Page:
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Adventist Health hospitals take steps to protect the community against Coronavirus


Friday, February 7, 2020 (Mendocino County) – While there are only 12 confirmed cases of the deadly Novel Coronavirus (nCoV) in the US, more than 30,000 people worldwide have been infected with the disease. In California so far, there are only six confirmed cases and none in Mendocino County, as of this writing. But in working with public health officials and with guidance from the California Department of Public Health (CDPH), Adventist Health hospitals are taking necessary precautions and asking the community’s help to prevent the spread of the virus.

Beginning February 1, Adventist Health Howard Memorial and Adventist Health Ukiah Valley hospitals, including its 21 affiliated clinics will be screening visitors prior to entering their facilities including asking about recent travel and symptoms.

Those who have traveled to China in the last 14 days (or been in close contact with someone who has) and are experiencing the symptoms of fever and/or cough and shortness of breath will be given a mask and further evaluated by hospital staff to determine if they possibly have the novel coronavirus infection.

“While the risk is low, we are doing this out of an abundance of caution as the situation and what we know about the virus continues to evolve,” explains Sue Mason, infection prevention director at Adventist Health Ukiah Valley. “We have policies and procedures in place and staff is trained on what to do. As a healthcare facility, we want to minimize any risks of spreading the virus,” she added.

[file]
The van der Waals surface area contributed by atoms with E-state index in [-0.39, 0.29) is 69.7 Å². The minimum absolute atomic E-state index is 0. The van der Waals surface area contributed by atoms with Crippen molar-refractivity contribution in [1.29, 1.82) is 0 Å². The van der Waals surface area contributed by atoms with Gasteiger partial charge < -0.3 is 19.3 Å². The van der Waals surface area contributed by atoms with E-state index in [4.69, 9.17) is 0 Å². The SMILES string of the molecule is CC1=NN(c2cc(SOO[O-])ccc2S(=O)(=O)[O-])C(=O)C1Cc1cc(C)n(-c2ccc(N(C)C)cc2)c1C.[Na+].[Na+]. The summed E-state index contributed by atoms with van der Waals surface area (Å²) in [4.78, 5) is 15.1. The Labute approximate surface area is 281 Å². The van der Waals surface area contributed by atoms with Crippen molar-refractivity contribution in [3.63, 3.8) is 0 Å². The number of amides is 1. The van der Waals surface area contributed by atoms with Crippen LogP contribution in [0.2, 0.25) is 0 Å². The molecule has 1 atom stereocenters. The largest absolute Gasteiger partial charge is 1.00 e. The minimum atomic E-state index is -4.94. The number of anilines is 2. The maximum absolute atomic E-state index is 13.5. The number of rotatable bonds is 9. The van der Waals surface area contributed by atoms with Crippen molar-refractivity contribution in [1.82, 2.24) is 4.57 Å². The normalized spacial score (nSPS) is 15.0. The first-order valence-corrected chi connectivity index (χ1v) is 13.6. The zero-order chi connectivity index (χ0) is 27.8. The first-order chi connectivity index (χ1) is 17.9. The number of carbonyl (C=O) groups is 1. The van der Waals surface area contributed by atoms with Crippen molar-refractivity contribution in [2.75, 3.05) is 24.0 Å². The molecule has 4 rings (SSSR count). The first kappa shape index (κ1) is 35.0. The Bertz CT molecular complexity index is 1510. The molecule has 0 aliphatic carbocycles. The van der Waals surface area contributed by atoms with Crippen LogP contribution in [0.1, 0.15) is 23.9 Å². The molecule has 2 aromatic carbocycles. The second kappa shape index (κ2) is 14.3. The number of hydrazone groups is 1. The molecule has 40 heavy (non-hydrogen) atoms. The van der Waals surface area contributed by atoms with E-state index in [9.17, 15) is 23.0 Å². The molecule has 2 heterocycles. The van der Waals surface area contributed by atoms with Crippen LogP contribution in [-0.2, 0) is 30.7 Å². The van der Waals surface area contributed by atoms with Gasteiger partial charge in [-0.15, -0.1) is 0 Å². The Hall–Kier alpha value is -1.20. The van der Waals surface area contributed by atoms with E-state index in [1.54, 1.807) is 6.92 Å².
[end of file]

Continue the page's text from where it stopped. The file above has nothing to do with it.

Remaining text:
Linda Givens, patient care executive for Howard Memorial explains that if a patient shows up at either hospital with symptoms of a novel coronavirus, they would be immediately taken to an isolation room in the hospital to prevent the disease from spreading. “We have negative pressure rooms, which are specifically designed to prevent airborne contaminants from drifting to other areas and contaminating patients, staff and sterile equipment. Once they have been isolated, we will perform some tests and if testing is positive, the patient would remain in isolation until the test showed the virus had cleared out of the patient's system,” she shares.

As the situation evolves, both hospitals are also monitoring and working closely with Mendocino County health officials and are prepared to implement additional procedures that may come recommended by the State or through the Centers for Disease Control (CDC).

Per the California Department of Public Health, there is no evidence of person to person transmission in the general public in California. As with any virus, including with the influenza virus during flu season, CDPH recommends the public take the following steps to prevent the spread of all respiratory viruses:

  • Washing hands with soap and water.
  • Avoid touching eyes, nose or mouth with unwashed hands.
  • Avoiding close contact with people who are sick is good practice to reduce the risk of infection with a number of different viruses.
  • Staying away from work, school or other people when sick with respiratory symptoms like fever and cough.